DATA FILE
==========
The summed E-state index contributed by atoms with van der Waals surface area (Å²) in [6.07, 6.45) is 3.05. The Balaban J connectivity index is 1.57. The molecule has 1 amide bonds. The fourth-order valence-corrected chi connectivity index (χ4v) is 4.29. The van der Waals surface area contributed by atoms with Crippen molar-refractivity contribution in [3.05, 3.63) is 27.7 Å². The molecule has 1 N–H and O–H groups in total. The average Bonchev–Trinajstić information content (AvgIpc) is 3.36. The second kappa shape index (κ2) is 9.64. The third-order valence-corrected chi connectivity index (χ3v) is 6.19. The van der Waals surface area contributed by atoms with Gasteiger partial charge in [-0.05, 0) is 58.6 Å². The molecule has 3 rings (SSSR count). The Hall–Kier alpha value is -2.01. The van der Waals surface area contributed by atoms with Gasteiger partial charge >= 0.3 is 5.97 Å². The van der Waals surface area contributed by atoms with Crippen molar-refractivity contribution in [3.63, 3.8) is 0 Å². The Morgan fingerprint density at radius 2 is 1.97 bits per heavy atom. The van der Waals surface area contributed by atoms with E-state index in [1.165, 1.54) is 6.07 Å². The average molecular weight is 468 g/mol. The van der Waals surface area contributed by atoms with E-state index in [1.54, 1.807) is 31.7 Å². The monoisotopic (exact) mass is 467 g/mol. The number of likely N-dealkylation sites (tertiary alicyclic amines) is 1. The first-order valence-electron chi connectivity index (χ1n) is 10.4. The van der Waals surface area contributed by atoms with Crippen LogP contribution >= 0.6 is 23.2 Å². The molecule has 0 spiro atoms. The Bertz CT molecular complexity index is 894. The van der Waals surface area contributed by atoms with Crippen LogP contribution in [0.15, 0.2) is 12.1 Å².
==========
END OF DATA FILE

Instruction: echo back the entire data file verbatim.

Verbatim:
The summed E-state index contributed by atoms with van der Waals surface area (Å²) in [6.07, 6.45) is 3.05. The Balaban J connectivity index is 1.57. The molecule has 1 amide bonds. The fourth-order valence-corrected chi connectivity index (χ4v) is 4.29. The van der Waals surface area contributed by atoms with Crippen molar-refractivity contribution in [3.05, 3.63) is 27.7 Å². The molecule has 1 N–H and O–H groups in total. The average Bonchev–Trinajstić information content (AvgIpc) is 3.36. The second kappa shape index (κ2) is 9.64. The third-order valence-corrected chi connectivity index (χ3v) is 6.19. The van der Waals surface area contributed by atoms with Gasteiger partial charge in [-0.05, 0) is 58.6 Å². The molecule has 3 rings (SSSR count). The Hall–Kier alpha value is -2.01. The van der Waals surface area contributed by atoms with Gasteiger partial charge >= 0.3 is 5.97 Å². The van der Waals surface area contributed by atoms with Crippen molar-refractivity contribution in [3.63, 3.8) is 0 Å². The Morgan fingerprint density at radius 2 is 1.97 bits per heavy atom. The van der Waals surface area contributed by atoms with E-state index in [1.165, 1.54) is 6.07 Å². The average molecular weight is 468 g/mol. The van der Waals surface area contributed by atoms with E-state index in [1.54, 1.807) is 31.7 Å². The monoisotopic (exact) mass is 467 g/mol. The number of likely N-dealkylation sites (tertiary alicyclic amines) is 1. The first-order valence-electron chi connectivity index (χ1n) is 10.4. The van der Waals surface area contributed by atoms with Crippen LogP contribution >= 0.6 is 23.2 Å². The molecule has 0 spiro atoms. The Bertz CT molecular complexity index is 894. The van der Waals surface area contributed by atoms with Crippen LogP contribution in [0.15, 0.2) is 12.1 Å².